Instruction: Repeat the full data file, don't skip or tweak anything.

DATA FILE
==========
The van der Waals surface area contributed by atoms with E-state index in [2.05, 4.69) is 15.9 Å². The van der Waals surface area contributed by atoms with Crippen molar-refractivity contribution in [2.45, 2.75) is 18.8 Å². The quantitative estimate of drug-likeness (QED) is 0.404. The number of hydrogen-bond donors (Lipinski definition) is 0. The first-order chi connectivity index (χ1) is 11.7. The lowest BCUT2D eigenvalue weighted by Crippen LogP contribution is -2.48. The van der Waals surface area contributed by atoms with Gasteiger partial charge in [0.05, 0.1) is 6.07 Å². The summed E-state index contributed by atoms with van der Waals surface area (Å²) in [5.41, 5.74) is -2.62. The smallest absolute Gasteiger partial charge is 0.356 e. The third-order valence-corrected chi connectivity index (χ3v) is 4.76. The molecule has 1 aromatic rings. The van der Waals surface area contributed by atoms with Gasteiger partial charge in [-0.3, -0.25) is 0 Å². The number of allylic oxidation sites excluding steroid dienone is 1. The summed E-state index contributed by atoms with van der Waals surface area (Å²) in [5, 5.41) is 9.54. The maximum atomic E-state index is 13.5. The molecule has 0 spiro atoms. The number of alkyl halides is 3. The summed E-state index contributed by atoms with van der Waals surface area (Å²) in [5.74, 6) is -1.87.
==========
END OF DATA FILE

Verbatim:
The van der Waals surface area contributed by atoms with E-state index in [2.05, 4.69) is 15.9 Å². The van der Waals surface area contributed by atoms with Crippen molar-refractivity contribution in [2.45, 2.75) is 18.8 Å². The quantitative estimate of drug-likeness (QED) is 0.404. The number of hydrogen-bond donors (Lipinski definition) is 0. The first-order chi connectivity index (χ1) is 11.7. The lowest BCUT2D eigenvalue weighted by Crippen LogP contribution is -2.48. The van der Waals surface area contributed by atoms with Gasteiger partial charge in [0.05, 0.1) is 6.07 Å². The summed E-state index contributed by atoms with van der Waals surface area (Å²) in [5.41, 5.74) is -2.62. The smallest absolute Gasteiger partial charge is 0.356 e. The third-order valence-corrected chi connectivity index (χ3v) is 4.76. The molecule has 1 aromatic rings. The van der Waals surface area contributed by atoms with Gasteiger partial charge in [-0.3, -0.25) is 0 Å². The number of allylic oxidation sites excluding steroid dienone is 1. The summed E-state index contributed by atoms with van der Waals surface area (Å²) in [5, 5.41) is 9.54. The maximum atomic E-state index is 13.5. The molecule has 0 spiro atoms. The number of alkyl halides is 3. The summed E-state index contributed by atoms with van der Waals surface area (Å²) in [5.74, 6) is -1.87.